Legislative Office Building, Room 5200

Hartford, CT 06106 (860) 240-0200

http: //www. cga. ct. gov/ofa



OFA Fiscal Note

State Impact: See below

Municipal Impact: See below


Insurance Exchange

This bill creates the Connecticut Health Insurance Exchange (the Exchange). The Exchange is a quasi-public agency tasked with implementing the insurance exchange requirements of the federal Patient Protection and Affordable Care Act (PPACA).

The Exchange will have ongoing operational costs that will depend upon the administrative structures that are developed by the board. For purposes of comparison, the Commonwealth of Massachusetts (with roughly twice the population of Connecticut), established a health insurance exchange in 2007. Initial operating costs were $19. 5 million in the first year and $29. 9 million in the second year. However, the Massachusetts Exchange is tasked with administering a publically subsidized health insurance program, which is outside the scope of this bill. Therefore, the cost of the Connecticut Exchange is likely to be proportionately less.

The bill specifies that the Exchange can charge assessments or user fees to health carriers to generate necessary funding to support operations. Connecticut has already received an exchange planning grant from the federal government of $996,848. Under PPACA, additional federal funds are available to assist states in the implementation of the health insurance exchanges. A consortium of the six New England states has already been granted $35. 6 million to develop an on-line gateway to health insurance options.

It is anticipated that the federal grants available will fund the implementation of the Exchange. Once established, it is assumed that the Exchange will charge any fees necessary to fund its operations.

Agencies will incur minimal costs, estimated to be less than $5,000, associated with mileage reimbursement of 51 cents per mile for agency staff (who seek such reimbursement) participating on the Exchange Board.

Medicaid for Low Income Adults

Section 18 of the bill expands the Medicaid LIA coverage group, effective January 1, 2014. Currently, childless adults are covered under this group with incomes up to approximately 68% of the federal poverty level (FPL). This bill raises this income limit to 133% FPL, as required by PPACA. PPACA requires states to submit an amendment to the state Medicaid plan to implement this expansion. As the bill is codifying an existing federal mandate, there is no direct fiscal impact from this language. 1

Basic Health Plan

Section 18 of the bill also requires the Department of Social Services (DSS) to implement, on or after January 1, 2014, the Basic Health Plan (BHP) option in accordance with PPACA. This requirement will result in a net additional annual state cost of between $184. 4 million and $425. 2 million, and will cover an estimated 80,250 new individuals. Details on the various parts involved in this estimate appear below.

This proposal will create a new state program, outside the federally mandated insurance exchanges, for adults with incomes between 133% FPL and 200% FPL. This section specifically moves parents within this income band who are current enrollees in the HUSKY A program to the new BHP. The section specifies that all benefits, cost sharing requirements and consumer safeguards in place for the Medicaid program shall apply to the BHP.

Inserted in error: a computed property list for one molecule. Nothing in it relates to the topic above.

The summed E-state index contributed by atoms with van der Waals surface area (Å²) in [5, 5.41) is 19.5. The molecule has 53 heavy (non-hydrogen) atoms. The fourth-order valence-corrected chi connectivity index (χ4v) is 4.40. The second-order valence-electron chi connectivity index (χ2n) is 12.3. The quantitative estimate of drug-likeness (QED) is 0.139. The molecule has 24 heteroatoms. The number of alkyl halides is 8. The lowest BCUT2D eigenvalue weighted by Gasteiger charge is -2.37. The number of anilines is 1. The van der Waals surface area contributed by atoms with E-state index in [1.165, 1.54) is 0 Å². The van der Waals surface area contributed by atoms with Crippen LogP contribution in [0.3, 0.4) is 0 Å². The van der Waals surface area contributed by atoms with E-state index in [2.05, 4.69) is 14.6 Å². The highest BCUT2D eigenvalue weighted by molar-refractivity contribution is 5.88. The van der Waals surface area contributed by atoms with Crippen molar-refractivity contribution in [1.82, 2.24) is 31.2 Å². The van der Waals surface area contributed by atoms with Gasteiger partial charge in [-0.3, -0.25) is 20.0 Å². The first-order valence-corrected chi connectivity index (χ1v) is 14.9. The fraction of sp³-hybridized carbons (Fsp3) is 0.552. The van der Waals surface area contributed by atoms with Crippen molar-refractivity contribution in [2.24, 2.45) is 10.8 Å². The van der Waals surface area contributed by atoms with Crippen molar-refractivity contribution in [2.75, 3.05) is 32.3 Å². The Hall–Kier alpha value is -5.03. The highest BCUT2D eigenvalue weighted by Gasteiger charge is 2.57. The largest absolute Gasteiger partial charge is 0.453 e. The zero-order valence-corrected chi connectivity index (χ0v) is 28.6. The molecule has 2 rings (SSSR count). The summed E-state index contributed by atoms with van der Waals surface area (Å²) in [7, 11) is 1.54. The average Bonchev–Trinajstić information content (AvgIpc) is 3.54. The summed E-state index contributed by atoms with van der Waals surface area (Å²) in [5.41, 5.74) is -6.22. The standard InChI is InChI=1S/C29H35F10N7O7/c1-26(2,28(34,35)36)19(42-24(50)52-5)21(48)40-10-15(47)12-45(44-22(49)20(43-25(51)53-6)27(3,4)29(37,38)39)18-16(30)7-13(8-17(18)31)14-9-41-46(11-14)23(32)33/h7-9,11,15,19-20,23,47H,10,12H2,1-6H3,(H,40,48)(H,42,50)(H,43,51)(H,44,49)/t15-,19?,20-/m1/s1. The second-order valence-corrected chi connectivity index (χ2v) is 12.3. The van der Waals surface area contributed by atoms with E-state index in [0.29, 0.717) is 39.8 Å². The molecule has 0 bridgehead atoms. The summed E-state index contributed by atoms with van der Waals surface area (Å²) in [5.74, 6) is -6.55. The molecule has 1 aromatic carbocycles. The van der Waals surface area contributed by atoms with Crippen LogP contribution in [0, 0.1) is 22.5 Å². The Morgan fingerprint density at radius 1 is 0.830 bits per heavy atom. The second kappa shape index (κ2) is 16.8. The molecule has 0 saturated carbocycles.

The fiscal impact to the state from these provisions is twofold. First, the state will realize a savings under the HUSKY program as parents with incomes in excess of 133% FPL are disenrolled. It is estimated that there will be 31,000 parents in this category by 2014, with an annual cost per case of $4,700. 2 Therefore, the state will realize net annualized savings of $72. 9 million (after 50% federal reimbursement).

The new BHP program is expected to serve 111,250 clients when fully annualized. 3 The BHP is required to have the same benefits and cost sharing as the Medicaid program. Although the costs for the clients transferred from HUSKY are anticipated to be consistent, it is not known what the cost profile of the new, non-HUSKY enrollees will be. This new population is likely to include individuals with significantly higher cost profiles. 4 It is assumed that the cost per case for the non-HUSKY enrollees in this new program will be $6,000 by 2014. Therefore, the gross annualized program cost is anticipated to be $627. 2 million. Should the cost profile of the non-HUSKY BHP enrollees be similar to that of the LIA population discussed above ($9,000 annually), the gross annualized program cost would be $868. 0 million.

Under PPACA, the state will receive a federal subsidy for those residents enrolled in the BHP. This subsidy is equal to 95% of what the federal government would have spent on premium tax credits and cost sharing reductions that BHP enrolled individuals would have been eligible for had they purchased private insurance through the State Insurance Exchange. The tax credits and cost sharing reductions are based on the “Silver Plan” on the insurance exchange. At this time, the federal government has not stated what the essential benefit package will be, which will dictate both the cost of the Silver Plan and the value of the associated federal subsidy.